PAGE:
Bass anglers all the country have dozens of ways to trick a bass into biting. Some days we have to rely on slower baits, like jigs, Texas-rigs, Carolina-Rigs, drop-shotting, or shakey head fishing. Other days anything moving quickly like a crankbait, spinnerbait, or swimjig will tempt the bass into biting. It is really a trial and error each day on the water to figure out what the bass want. While those baits are slowly moving across the river or lake floor, or gliding through the water column, some bass are only looking up, allowing us to catch them on the top, and for me, that is the most exciting way to catch a bass.
Using topwater baits all the time to catch bass would definitely be a mistake, but if I had to choose one way to catch a bass, topwater would be the way to go. For me, it is the sound of the bait, combined with the sound the bass makes when they grab the lure that tempts me as much as possible to throw topwater baits.
Topwater baits come in many different shapes, colors, sizes and materials. The hard plastic topwater baits come in the form of a popper style bait, a spook type of bait or a buzzbait. The first two being a bait that can be worked very slowly and have two or three treble hooks on them. Some manufacturers will also include rattles in their baits, something that I look for when buying a topwater lure. When selecting the right topwater bait, pay attention to your color choice. If you know the fish are eating bluegills, then choose a bait that has some color to it. If they are feeding on shad or minnows, then keep the colors minimal, or choose white and silver patterns. The buzzbait has a single attached hook just like spinnerbaits and are designed to be moved faster. These baits are designed to cover a lot of water and work well when weeds are not present. When fishing a buzzbait it is nice to have a faster geared reel too. A reel with a ratio over 7:0 will help you reel more comfortably and not put as much strain on you if you plan to fish it a long time. One thing every angler should do when fishing a buzzbait is to add a trailer hook. These are normally purchased separately and are a must in all buzzbait situations.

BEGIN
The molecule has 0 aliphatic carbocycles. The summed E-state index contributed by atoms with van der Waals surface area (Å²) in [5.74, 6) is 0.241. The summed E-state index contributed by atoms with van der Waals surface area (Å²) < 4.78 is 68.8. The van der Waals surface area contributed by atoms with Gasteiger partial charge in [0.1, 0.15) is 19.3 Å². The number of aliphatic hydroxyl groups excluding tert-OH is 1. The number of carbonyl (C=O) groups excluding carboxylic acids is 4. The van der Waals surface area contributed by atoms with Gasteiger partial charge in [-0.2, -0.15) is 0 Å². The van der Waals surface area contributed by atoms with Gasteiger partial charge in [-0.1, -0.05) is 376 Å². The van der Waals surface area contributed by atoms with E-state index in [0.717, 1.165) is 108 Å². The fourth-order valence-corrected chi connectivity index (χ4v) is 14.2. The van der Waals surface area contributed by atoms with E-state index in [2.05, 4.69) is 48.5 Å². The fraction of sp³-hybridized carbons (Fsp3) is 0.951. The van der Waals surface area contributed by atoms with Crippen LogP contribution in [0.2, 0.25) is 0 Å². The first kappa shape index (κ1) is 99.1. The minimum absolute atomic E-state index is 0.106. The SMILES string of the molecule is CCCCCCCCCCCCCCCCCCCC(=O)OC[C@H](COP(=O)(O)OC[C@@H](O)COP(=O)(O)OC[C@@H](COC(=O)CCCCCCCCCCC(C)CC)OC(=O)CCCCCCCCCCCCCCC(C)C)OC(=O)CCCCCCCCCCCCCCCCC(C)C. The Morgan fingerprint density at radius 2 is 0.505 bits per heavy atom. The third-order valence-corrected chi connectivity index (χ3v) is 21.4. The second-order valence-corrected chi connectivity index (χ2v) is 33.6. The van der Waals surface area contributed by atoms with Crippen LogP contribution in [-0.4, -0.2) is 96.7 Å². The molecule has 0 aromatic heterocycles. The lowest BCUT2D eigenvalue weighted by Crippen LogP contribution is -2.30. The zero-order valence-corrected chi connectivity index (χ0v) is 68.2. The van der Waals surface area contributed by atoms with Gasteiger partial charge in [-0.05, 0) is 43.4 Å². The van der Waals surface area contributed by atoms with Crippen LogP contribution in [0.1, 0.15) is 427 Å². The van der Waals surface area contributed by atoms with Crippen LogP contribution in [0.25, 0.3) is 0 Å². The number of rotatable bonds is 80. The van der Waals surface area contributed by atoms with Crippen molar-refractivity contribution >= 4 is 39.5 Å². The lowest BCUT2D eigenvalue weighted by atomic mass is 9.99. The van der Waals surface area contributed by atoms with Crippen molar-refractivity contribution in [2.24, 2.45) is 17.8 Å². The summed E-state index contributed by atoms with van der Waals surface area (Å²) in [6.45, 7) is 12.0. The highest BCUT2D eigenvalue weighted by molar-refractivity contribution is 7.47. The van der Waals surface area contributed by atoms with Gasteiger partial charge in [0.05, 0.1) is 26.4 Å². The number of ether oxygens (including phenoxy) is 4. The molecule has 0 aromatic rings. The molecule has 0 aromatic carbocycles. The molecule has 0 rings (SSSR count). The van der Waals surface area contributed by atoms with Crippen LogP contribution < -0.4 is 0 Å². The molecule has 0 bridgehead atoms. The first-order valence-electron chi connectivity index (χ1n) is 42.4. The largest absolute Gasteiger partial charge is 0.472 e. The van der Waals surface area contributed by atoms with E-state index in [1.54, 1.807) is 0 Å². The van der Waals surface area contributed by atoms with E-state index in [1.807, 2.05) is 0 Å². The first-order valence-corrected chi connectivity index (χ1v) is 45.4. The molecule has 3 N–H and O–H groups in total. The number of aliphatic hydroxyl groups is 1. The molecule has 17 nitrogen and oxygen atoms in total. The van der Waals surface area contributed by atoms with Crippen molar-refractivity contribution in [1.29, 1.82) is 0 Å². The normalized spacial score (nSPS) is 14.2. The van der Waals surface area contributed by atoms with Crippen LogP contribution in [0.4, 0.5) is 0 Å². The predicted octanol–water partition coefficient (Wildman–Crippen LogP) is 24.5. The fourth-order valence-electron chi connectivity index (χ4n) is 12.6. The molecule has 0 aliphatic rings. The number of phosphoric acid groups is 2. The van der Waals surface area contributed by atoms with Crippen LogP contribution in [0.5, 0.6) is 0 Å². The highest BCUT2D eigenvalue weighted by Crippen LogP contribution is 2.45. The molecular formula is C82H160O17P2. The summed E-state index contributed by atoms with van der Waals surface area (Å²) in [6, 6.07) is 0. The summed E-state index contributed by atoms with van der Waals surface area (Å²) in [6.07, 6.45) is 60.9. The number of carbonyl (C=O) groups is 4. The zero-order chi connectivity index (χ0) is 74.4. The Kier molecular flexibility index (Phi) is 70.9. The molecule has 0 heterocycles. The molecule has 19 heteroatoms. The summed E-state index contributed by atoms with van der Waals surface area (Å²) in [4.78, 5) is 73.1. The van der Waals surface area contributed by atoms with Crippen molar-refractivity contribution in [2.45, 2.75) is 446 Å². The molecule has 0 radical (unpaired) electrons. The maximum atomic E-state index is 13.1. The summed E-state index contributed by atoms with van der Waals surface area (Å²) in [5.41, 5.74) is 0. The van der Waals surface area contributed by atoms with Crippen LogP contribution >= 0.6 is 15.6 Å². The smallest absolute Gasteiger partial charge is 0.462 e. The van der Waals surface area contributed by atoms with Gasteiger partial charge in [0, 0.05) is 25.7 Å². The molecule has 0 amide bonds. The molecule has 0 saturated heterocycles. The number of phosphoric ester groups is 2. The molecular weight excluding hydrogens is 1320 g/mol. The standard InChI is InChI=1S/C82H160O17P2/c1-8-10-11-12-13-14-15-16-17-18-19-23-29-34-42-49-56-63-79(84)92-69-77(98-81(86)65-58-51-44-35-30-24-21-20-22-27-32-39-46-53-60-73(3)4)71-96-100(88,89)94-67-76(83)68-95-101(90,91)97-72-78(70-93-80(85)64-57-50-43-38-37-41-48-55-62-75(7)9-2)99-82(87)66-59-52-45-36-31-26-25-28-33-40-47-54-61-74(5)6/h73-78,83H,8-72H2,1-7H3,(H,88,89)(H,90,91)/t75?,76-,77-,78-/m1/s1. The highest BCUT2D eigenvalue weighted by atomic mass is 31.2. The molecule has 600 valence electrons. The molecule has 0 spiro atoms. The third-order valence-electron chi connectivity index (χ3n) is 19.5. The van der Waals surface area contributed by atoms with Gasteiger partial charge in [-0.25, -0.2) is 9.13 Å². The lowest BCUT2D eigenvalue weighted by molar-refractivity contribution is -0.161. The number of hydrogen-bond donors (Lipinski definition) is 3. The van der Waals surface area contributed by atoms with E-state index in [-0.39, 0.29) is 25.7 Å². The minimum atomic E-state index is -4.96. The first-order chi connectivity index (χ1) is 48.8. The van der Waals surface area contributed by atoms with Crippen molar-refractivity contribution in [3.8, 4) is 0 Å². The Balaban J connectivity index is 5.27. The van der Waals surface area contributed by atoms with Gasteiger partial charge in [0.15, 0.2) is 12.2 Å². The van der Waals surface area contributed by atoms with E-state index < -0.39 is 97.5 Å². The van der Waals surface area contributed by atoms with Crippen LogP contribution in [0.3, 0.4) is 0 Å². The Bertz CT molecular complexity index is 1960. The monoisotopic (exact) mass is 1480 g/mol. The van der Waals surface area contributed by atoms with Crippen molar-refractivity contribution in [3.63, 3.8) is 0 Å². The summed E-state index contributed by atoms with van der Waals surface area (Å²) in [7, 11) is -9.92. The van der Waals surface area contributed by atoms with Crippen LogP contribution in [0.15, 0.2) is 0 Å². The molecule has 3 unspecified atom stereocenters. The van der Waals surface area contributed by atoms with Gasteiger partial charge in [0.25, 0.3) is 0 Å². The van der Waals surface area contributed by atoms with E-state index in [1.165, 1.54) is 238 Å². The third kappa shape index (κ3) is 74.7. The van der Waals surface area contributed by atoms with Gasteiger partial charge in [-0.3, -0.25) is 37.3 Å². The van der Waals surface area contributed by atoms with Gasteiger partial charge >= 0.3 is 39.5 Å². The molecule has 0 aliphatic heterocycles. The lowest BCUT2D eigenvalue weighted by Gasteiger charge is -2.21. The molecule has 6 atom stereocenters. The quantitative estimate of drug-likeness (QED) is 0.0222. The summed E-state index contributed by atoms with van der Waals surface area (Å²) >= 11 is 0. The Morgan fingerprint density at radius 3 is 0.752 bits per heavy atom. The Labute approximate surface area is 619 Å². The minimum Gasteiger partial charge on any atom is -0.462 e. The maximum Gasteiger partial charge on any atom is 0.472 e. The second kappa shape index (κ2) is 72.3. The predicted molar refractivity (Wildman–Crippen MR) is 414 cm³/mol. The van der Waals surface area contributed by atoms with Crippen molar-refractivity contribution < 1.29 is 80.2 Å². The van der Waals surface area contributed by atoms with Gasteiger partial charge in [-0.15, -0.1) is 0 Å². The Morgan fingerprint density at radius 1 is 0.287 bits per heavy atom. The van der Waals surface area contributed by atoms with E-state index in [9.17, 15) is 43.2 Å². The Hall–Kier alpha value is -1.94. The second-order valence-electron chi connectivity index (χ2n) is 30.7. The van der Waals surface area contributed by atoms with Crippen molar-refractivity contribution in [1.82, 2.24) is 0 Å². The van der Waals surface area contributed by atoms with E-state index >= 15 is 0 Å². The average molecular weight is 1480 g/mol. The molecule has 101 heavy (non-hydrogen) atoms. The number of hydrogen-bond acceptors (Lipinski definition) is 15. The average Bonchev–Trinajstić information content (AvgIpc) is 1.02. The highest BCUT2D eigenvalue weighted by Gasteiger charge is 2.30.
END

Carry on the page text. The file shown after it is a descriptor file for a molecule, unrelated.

The other type of topwater bait is the frog style baits. These come in all different sizes, shapes and colors too. Frog baits themselves have become so popular the last decade that they branched into two different varieties. The solid plastic frog rigged on a wide-gap hook and the “hollow-belly” style frog. These frogs come pre-rigged with hooks and are have a hollow body made from plastic. Both of these work well, however I am more partial to the hollow body frogs as they don’t wear out like the solid body frogs do. I have used a dozen different brands of hollow-belly frogs, but one thing to look for is the weight that is added to many frogs. This is mandatory in my mind, allowing you to cast farther and it sinks the frog into the weeds a little more, allowing the bass to grab on better. My favorite by far is the Optimum Furbit Frog, is has all the important details you need in a frog. The biggest advantage this frog has over others is the weight is placed outside the hook, meaning the whole hook will penetrate the bass’ mouth. As you can see, just in the world of topwater fishing, anglers in search of bass have several options to choose from, long before they even make their first cast.